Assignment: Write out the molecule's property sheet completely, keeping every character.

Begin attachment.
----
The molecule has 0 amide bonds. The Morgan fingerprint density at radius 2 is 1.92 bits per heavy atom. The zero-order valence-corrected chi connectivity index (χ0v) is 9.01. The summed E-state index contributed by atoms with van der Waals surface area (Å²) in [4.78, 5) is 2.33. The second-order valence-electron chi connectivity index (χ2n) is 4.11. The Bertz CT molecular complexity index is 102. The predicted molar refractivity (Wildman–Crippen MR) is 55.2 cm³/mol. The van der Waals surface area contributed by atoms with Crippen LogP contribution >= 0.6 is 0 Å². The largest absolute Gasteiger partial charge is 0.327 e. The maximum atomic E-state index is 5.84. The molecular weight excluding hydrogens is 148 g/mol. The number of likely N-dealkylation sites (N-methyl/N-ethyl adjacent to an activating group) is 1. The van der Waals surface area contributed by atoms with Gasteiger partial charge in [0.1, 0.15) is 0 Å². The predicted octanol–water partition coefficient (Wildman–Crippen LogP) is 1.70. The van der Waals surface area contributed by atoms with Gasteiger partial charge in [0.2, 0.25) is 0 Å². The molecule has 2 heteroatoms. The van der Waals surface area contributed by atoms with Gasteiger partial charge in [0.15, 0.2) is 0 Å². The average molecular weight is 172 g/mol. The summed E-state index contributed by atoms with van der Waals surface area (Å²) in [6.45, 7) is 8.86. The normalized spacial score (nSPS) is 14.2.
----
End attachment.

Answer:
The molecule has 0 amide bonds. The Morgan fingerprint density at radius 2 is 1.92 bits per heavy atom. The zero-order valence-corrected chi connectivity index (χ0v) is 9.01. The summed E-state index contributed by atoms with van der Waals surface area (Å²) in [4.78, 5) is 2.33. The second-order valence-electron chi connectivity index (χ2n) is 4.11. The Bertz CT molecular complexity index is 102. The predicted molar refractivity (Wildman–Crippen MR) is 55.2 cm³/mol. The van der Waals surface area contributed by atoms with Crippen LogP contribution >= 0.6 is 0 Å². The largest absolute Gasteiger partial charge is 0.327 e. The maximum atomic E-state index is 5.84. The molecular weight excluding hydrogens is 148 g/mol. The number of likely N-dealkylation sites (N-methyl/N-ethyl adjacent to an activating group) is 1. The van der Waals surface area contributed by atoms with Gasteiger partial charge in [0.1, 0.15) is 0 Å². The predicted octanol–water partition coefficient (Wildman–Crippen LogP) is 1.70. The van der Waals surface area contributed by atoms with Gasteiger partial charge in [0.2, 0.25) is 0 Å². The molecule has 2 heteroatoms. The van der Waals surface area contributed by atoms with Gasteiger partial charge in [0.15, 0.2) is 0 Å². The average molecular weight is 172 g/mol. The summed E-state index contributed by atoms with van der Waals surface area (Å²) in [6.45, 7) is 8.86. The normalized spacial score (nSPS) is 14.2.